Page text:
When I spoke on the food storytelling panel at BlogHerFood last June, my message was a simple one: Everybody has a food story. Sounds obvious but when it comes to food, so often people dismiss the possibility by saying:
I’m not a foodie.
I can’t cook.
I eat to live, not live to eat.
I’ve found, though, that even the staunchest denier of their inner foodie, has a great food story to share.
- The guy who swears he’s happy living off of hot dogs and burgers – well he turns out to be an award-winning canner of jams and spaghetti sauce.
- The I-can’t-cook person has vivid memories of her childhood in the Ukraine picking fresh cherries so her grandma could fix a Ukrainian dumpling for her and her sister.
- And the I-only-eat-to-live person texts me a picture of matzo ball soup because she is so happy that it has survived the freezer and still tastes fantastic. And did I mention the soup is homemade?
My third year of blogging included many highlights in addition to speaking at BlogHerFood– a feature in the Mercury New food section, teaching my first cooking class, and launching the Tasting Jerusalem cooking community are among them. But as I look back on my three years of blogging, nothing nourishes my desire to continue blogging more than food stories like this:
“I decided I would make Boeuf Bourguignon. I followed Julia (Child's) recipe and added some le Soeur peas. I used more burgundy than Julia asked for and we both loved it. I was darn proud of myself. Last Sunday we went to a little French bistro and Alan had the Boeuf Bourguignon and although it was very good, I liked mine better.
And I have to say that it is due, in large part, to you and your blog.
So, thank you, my dear, for the inspiration.”
As a THANK YOU to my readers for your inspirational food stories, I'm giving away a cookbook of colorful recipes and stories called: RIPE: A Fresh Colorful Approach to Fruits and Vegetables by the talented food writer Cheryl Sternman Rule with stunning photos by Paulette Phlipot. If you haven’t stopped by Cheryl Sternman Rule’s blog, 5SecondRule, then you are missing out on some extraordinary storytelling. Whether you consider yourself a foodie or not, her writing will draw you in and keep you reading until the very last crumb is gone.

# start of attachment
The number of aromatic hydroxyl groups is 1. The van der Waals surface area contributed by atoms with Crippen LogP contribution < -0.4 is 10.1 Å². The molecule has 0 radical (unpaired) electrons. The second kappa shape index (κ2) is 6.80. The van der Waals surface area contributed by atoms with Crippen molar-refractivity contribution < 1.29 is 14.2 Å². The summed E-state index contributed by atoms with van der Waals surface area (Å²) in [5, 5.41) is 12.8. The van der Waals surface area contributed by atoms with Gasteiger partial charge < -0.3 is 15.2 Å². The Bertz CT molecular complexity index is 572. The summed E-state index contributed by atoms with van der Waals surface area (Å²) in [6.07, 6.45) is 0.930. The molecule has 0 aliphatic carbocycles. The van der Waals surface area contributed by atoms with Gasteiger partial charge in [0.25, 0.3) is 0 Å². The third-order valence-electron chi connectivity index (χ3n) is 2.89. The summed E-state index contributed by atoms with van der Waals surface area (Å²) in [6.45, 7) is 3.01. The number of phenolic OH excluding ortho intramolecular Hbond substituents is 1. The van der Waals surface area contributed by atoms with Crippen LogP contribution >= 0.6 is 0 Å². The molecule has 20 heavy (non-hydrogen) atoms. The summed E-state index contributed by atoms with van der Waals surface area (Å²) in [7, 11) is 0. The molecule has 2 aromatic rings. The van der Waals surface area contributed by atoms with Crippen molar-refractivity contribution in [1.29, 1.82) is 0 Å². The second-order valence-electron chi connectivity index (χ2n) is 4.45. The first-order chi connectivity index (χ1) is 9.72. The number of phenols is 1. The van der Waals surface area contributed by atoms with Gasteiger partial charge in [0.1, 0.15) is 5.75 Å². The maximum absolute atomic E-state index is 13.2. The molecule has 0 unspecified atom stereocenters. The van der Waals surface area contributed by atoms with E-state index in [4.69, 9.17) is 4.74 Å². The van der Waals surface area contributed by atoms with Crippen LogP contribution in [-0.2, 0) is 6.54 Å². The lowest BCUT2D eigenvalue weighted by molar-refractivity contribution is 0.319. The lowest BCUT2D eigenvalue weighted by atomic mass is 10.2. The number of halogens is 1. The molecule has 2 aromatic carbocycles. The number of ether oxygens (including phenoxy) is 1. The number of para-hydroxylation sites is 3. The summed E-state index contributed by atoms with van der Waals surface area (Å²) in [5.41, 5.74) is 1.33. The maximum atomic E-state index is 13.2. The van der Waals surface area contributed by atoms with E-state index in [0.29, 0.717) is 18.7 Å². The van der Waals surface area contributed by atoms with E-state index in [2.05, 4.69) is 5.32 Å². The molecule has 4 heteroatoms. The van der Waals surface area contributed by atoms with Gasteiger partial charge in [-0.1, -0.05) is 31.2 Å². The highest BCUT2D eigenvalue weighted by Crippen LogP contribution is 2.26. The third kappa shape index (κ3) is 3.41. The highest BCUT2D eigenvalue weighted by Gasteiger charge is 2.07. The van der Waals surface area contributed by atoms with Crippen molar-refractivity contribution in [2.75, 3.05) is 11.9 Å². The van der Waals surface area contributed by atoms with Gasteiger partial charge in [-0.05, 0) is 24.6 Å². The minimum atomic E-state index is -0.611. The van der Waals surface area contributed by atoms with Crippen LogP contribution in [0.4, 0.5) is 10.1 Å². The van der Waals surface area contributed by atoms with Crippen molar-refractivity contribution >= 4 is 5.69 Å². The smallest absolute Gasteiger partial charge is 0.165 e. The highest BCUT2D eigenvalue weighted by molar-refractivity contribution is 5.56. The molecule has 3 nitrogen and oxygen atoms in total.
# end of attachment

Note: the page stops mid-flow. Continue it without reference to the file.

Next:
The cookbook offers simple, approachable, and creative uses for fruits and vegetables organized by color. A feast for the eyes and the mind -- Cheryl’s words are as evocative as Paulette's photos.
And Cheryl will sign the book specifically for the winner of the giveaway. This contest is open to residents of the United States and Canada. You can enter until Feb 28 at midnight.
To enter, leave your own food story about a fruit or vegetable in the comments below - all stories count even if it's about the canned grean beans you hated when you were a kid. If you want to enter more than once you may follow my OMG! Yummy page on Facebook, add me to a circle on Google Plus, or follow me on Twitter (and let me know if you do so I can keep track). But the only requirement is the food story so start sharing!
3/1/2013: This giveaway is now closed - thanks to everyone who shared their colorful stories. Now to pick the winner!
For a little extra incentive, I am including Cheryl's recipe for Green Beans with Pistachio Dust below to give you an idea of how creatively simple the recipes in RIPE are. Most of you probably know how to prepare a plate of slightly crunchy green beans but what if you add a bit of
gold pistachio dust to top them off? Once you make a batch of this golden pistachio topping - your taste buds will want to know when they get to enjoy that flavor again. Perhaps on roasted or steamed asparagus or maybe pasta? Remember my beggar's linguine post with Dorie Greenspan's recipe that includes pistachios and dried fruit? I'm sure this dust and some olive oil or butter with pasta would be lovely. I know cauliflower marries well with hazelnuts, I'm sure a little pistachio dust would sparkle as well. Or how about a pistachio-crusted rack of lamb? Do I have your attention yet?
The dust is only four ingredients - pistachios, smoked paprika, salt, and pepper - but the sum is definitely greater than the parts.
- 1 pound (454g) green beans, rinsed, stem ends snapped
- 2 teaspoons olive oil
- ¾ cup (90g) dry-roasted, unsalted pistachios, toasted and cooled completely
- ½ teaspoon smoked paprika, or to taste
- Kosher salt and freshly ground black pepper
- Fill a bowl with ice water.
- Bring a medium pot of generously salted water to a boil. Drop in the green beans and boil until al dente, 2 to 3 minutes. Drain. Transfer the beans immediately to the ice bath to set their color and stop the cooking process. Drain again, pat dry, and transfer to a large bowl. Drizzle with the olive oil.
- Combine the pistachios, smoked paprika, ½ teaspoon salt, and ⅛ teaspoon pepper in a food processor fitted with the metal blade. Process for 30 seconds, or until finely ground and reduced to “dust.” Sprinkle ½ cup (60g) dust (reserve the rest for future use) over the green beans, adjust seasonings, and serve at room temperature.